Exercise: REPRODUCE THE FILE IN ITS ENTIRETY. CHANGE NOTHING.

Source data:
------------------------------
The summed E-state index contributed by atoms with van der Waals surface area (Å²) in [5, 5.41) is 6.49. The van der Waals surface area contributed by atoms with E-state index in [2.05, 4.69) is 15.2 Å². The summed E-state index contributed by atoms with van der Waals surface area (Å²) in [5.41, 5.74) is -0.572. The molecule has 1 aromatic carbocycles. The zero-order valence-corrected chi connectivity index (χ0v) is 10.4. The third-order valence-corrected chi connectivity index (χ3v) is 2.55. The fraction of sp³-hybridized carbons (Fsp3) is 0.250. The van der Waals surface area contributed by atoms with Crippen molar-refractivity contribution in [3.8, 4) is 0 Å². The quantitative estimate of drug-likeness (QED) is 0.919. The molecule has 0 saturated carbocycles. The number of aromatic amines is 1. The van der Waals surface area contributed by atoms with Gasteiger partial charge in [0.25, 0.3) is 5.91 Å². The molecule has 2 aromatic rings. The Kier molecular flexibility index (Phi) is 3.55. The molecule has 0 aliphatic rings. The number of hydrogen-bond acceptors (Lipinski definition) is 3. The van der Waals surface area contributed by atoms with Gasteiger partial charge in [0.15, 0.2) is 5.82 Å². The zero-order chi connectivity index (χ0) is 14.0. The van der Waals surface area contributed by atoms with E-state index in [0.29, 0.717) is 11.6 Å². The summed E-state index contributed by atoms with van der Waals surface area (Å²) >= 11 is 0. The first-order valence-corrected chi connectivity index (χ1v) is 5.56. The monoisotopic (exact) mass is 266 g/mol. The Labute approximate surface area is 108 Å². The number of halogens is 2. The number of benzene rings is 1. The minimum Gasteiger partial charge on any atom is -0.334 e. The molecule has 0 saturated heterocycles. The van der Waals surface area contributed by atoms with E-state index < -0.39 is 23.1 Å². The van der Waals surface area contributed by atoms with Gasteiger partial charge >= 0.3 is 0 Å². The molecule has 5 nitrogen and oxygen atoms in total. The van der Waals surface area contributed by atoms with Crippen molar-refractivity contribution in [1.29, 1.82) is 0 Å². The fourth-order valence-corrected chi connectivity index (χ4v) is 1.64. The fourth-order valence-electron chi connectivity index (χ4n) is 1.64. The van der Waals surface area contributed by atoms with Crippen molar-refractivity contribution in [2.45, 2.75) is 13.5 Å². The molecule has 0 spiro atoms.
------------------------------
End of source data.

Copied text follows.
The summed E-state index contributed by atoms with van der Waals surface area (Å²) in [5, 5.41) is 6.49. The van der Waals surface area contributed by atoms with E-state index in [2.05, 4.69) is 15.2 Å². The summed E-state index contributed by atoms with van der Waals surface area (Å²) in [5.41, 5.74) is -0.572. The molecule has 1 aromatic carbocycles. The zero-order valence-corrected chi connectivity index (χ0v) is 10.4. The third-order valence-corrected chi connectivity index (χ3v) is 2.55. The fraction of sp³-hybridized carbons (Fsp3) is 0.250. The van der Waals surface area contributed by atoms with Crippen molar-refractivity contribution in [3.8, 4) is 0 Å². The quantitative estimate of drug-likeness (QED) is 0.919. The molecule has 0 saturated carbocycles. The number of aromatic amines is 1. The van der Waals surface area contributed by atoms with Gasteiger partial charge in [0.25, 0.3) is 5.91 Å². The molecule has 2 aromatic rings. The Kier molecular flexibility index (Phi) is 3.55. The molecule has 0 aliphatic rings. The number of hydrogen-bond acceptors (Lipinski definition) is 3. The van der Waals surface area contributed by atoms with Gasteiger partial charge in [0.15, 0.2) is 5.82 Å². The zero-order chi connectivity index (χ0) is 14.0. The van der Waals surface area contributed by atoms with E-state index in [0.29, 0.717) is 11.6 Å². The summed E-state index contributed by atoms with van der Waals surface area (Å²) >= 11 is 0. The first-order valence-corrected chi connectivity index (χ1v) is 5.56. The monoisotopic (exact) mass is 266 g/mol. The Labute approximate surface area is 108 Å². The number of halogens is 2. The number of benzene rings is 1. The minimum Gasteiger partial charge on any atom is -0.334 e. The molecule has 0 saturated heterocycles. The van der Waals surface area contributed by atoms with E-state index < -0.39 is 23.1 Å². The van der Waals surface area contributed by atoms with Gasteiger partial charge >= 0.3 is 0 Å². The molecule has 5 nitrogen and oxygen atoms in total. The van der Waals surface area contributed by atoms with Crippen molar-refractivity contribution in [1.29, 1.82) is 0 Å². The fourth-order valence-corrected chi connectivity index (χ4v) is 1.64. The fourth-order valence-electron chi connectivity index (χ4n) is 1.64. The van der Waals surface area contributed by atoms with Crippen molar-refractivity contribution in [2.45, 2.75) is 13.5 Å². The molecule has 0 spiro atoms.